Genome of Lactobacillus plantarum strain DmelCS_001

Draft Genome Sequence of Lactobacillus plantarum DmelCS_001, isolated from the Gut of Drosophila melanogaster  Canton S

Jeanne Kagle1, John M. Chaston2, Peter D. Newell2, Chun-nin (Adam) Wong2, and Angela E. Douglas2

1Department of Biology, Mansfield University, Mansfield, PA, 2Department of Entomology, Cornell University, Ithaca, NY

 

Lactobacillus plantarum is frequently identified as a member of the gut microbiota of animals. Here we report the genome sequence of L. plantarum DmelCS001, isolated from the gut of Drosophila melanogaster. We assembled the genome with Velvet and annotated the genome using the RAST server, attaining a genome sequence of 88 contigs with 3,066 annotated features and a total of 3,195,557 bp.

Lactobacillus plantarum has been isolated most frequently from fermented foods, but has also been identified as a member of the gut microbiota of animals, including humans (Hammes and Vogel, 1995), mice (Marco et al., 2009),and drosophilid flies (Chandler et al., 2011; Cox and Gilmore, 2007; Sharon et al., 2010; Shin et al., 2011; Wong et al., 2011).  In humans, several studies have demonstrated beneficial probiotic effects of L. plantarum against irritable bowel syndrome (Niedzielin et al., 2001) and Clostridium difficile infection (Wullt et al., 2003).  The preservative and probiotic characteristics of Lactobacillus plantarum may be due in part to their production of bacteriocins called plantaricins (Diep et al., 2009; Lavermicocca et al., 2000).  In Drosophila melanogaster, L. plantarum promote the growth of larvae under low-nutrient conditions (Storelli et al., 2011) and influence mating preference (Sharon et al., 2010). 

Lactobacillus plantarum DmelCS_001 was isolated from aseptically dissected guts of Drosophila melanogaster (Canton-S) reared at 25°C on yeast-glucose diet (Wong et al., 2011), and maintained at 30° C on M.R.S. medium (de Man et al., 1960). Cultures were grown statically to late-log phase and genomic DNA prepared with the Qiagen DNeasy Blood and Tissue Kit as per the manufacturer’s recommendations and sequenced with Illumina HiSeq 2000 at The Cornell Life Sciences Core Facility.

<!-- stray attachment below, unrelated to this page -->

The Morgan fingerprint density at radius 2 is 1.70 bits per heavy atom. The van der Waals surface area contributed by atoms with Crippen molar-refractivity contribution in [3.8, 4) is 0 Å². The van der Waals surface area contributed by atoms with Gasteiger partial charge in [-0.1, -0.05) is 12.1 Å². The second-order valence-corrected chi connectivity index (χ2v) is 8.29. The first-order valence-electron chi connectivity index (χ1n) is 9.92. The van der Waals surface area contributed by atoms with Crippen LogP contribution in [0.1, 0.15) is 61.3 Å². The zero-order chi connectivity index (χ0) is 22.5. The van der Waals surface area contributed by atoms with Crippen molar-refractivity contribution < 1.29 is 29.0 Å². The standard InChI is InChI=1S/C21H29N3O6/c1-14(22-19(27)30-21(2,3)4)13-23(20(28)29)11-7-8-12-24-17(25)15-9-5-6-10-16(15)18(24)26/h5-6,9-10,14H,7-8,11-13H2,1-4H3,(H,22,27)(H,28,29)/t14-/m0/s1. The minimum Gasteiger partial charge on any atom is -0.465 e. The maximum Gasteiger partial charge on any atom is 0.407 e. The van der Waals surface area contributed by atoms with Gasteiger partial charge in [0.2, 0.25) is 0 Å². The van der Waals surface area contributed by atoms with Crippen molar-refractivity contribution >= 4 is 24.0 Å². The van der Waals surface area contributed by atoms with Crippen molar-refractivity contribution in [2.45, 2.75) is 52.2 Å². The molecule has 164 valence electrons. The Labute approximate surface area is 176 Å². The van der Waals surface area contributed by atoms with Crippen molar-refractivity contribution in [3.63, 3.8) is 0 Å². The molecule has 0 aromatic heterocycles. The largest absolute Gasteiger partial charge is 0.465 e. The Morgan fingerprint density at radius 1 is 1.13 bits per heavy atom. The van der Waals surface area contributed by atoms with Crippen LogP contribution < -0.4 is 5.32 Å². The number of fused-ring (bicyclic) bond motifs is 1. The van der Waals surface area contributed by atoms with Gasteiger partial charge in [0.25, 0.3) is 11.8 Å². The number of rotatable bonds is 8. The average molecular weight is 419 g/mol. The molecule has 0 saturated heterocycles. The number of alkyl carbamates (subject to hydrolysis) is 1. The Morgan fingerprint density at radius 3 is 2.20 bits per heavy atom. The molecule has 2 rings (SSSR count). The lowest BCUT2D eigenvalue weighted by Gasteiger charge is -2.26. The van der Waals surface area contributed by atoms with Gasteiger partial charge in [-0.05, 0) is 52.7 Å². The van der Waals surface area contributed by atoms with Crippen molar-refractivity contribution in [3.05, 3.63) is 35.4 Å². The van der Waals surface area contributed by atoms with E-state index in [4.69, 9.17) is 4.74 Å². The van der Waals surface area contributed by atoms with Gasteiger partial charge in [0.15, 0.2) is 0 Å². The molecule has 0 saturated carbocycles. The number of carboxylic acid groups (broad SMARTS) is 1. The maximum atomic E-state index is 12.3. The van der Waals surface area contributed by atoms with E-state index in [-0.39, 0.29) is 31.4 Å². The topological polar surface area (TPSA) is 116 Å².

We used a random subset of 25,000,000 quality filtered read-pairs providing x1565 genome coverage, for the assembly.  The genome was assembled using Velvet 1.2.03 (Zerbino and Birney, 2008) by randomly allocating each sequence to one of 10 subset files, each containing 2,500,000 read pairs (142X coverage per subset file).  Sequences from each subset file were assembled into contigs using kmer lengths of 83-85, aided by predictions of the Velvet Advisor tool (Seeman) and tests with multiple kmer lengths. The output contig file from each subset was used as input in a second velvet run with a kmer length of 83 to create a final assembly that was 3,188,535 bp long and represented by 98 contigs, with a maximum contig size of 282,956-bp and N50 of 124,826-bp. Annotation and subsequent analyses were performed using the Rapid Annotation using Subsystem Technology (RAST) server (Aziz et al., 2008) to create an annotated genome sequence with 3,195,557bp, 88 contigs, 3131 features, and an estimated 27 missing genes.

The genome of L. plantarum DmelCS_001 contains 3,195,557 bases with a G+C content of 44.5%. This is comparable to the three other available full genomes of L. plantarum (WCFSi, ST-III, and JDM1) with genome sizes 3.2-3.39 Mb and G+C content of 44.4–44.7%.  There is one predicted copy of each of the 16S and 23S rRNA genes, three predicted copies of the 5S rRNA gene and 60 predicted tRNAs.  Analysis with the RAST server revealed 3,066 predicted coding sequences in 494 subsystems.  As expected, genes coding all the fermentation pathways found in L. planatarumWCFS1 are also present in L. plantarum DmelCS_001.  L. plantarum DmelCS_001 also has the genetic capacity for anaerobic respiration, as for other members of this species.  The potential to use nitrate as a final electron acceptor for anaerobic respiration varies among the strains of L. plantarum for which complete genomes are available: unlike strains WCFS1 and JDM1 with the genetic potential to reduce nitrate, DmelCS_001and ST-III lack this capability.   A BLAST search of six plantaricin and bacteriocin precursor peptides from L. plantarum NC8 (Maldonado et al., 2004) revealed that five were represented in the L. plantarum DmelCS_001 genome with 100% amino acid identity.  The availability of this genome sequence will facilitate a more targeted approach to the investigation of the metabolic and ecological roles of L. plantarum in the gut microbiota of D. melanogaster.

The sequence file is available as Download (see sidebar on left).  If you need the data in a different format, please contact us.

Acknowledgements

This work was supported by sabbatical leave from Mansfield University to JK, a Ruth L. Kirschstein NRSA postdoctoral fellowship to PDN (1F32GM099374-01), NIH grant 1R01GM095372 to AED, and. We thank Peter Schweitzer for assistance with filtering reads and Madeline Galac for assistance installing Velvet.

 

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